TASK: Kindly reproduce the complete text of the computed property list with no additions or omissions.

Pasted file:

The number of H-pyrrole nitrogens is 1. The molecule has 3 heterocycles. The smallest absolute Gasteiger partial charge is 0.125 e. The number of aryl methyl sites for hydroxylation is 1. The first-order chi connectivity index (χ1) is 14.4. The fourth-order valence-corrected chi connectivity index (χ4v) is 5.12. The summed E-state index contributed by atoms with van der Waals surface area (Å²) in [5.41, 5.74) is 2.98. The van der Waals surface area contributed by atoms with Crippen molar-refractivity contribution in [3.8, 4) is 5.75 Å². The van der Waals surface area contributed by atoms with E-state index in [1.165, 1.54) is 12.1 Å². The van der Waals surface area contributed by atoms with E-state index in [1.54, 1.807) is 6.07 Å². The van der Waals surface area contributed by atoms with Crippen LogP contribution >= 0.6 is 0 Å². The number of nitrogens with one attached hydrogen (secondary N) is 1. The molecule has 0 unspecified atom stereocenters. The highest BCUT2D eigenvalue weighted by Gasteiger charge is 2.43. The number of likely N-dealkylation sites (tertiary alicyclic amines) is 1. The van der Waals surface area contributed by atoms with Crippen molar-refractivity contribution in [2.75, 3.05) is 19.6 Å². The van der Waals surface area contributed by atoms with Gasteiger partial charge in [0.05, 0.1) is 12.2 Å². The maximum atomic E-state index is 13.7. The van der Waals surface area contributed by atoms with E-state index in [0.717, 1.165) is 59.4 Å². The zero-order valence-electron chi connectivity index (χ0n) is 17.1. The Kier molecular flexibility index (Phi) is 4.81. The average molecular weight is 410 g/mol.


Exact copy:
The number of H-pyrrole nitrogens is 1. The molecule has 3 heterocycles. The smallest absolute Gasteiger partial charge is 0.125 e. The number of aryl methyl sites for hydroxylation is 1. The first-order chi connectivity index (χ1) is 14.4. The fourth-order valence-corrected chi connectivity index (χ4v) is 5.12. The summed E-state index contributed by atoms with van der Waals surface area (Å²) in [5.41, 5.74) is 2.98. The van der Waals surface area contributed by atoms with Crippen molar-refractivity contribution in [3.8, 4) is 5.75 Å². The van der Waals surface area contributed by atoms with E-state index in [1.165, 1.54) is 12.1 Å². The van der Waals surface area contributed by atoms with E-state index in [1.54, 1.807) is 6.07 Å². The van der Waals surface area contributed by atoms with Crippen LogP contribution >= 0.6 is 0 Å². The number of nitrogens with one attached hydrogen (secondary N) is 1. The molecule has 0 unspecified atom stereocenters. The highest BCUT2D eigenvalue weighted by Gasteiger charge is 2.43. The number of likely N-dealkylation sites (tertiary alicyclic amines) is 1. The van der Waals surface area contributed by atoms with Crippen molar-refractivity contribution in [2.75, 3.05) is 19.6 Å². The van der Waals surface area contributed by atoms with Gasteiger partial charge in [0.05, 0.1) is 12.2 Å². The maximum atomic E-state index is 13.7. The van der Waals surface area contributed by atoms with E-state index in [0.717, 1.165) is 59.4 Å². The zero-order valence-electron chi connectivity index (χ0n) is 17.1. The Kier molecular flexibility index (Phi) is 4.81. The average molecular weight is 410 g/mol.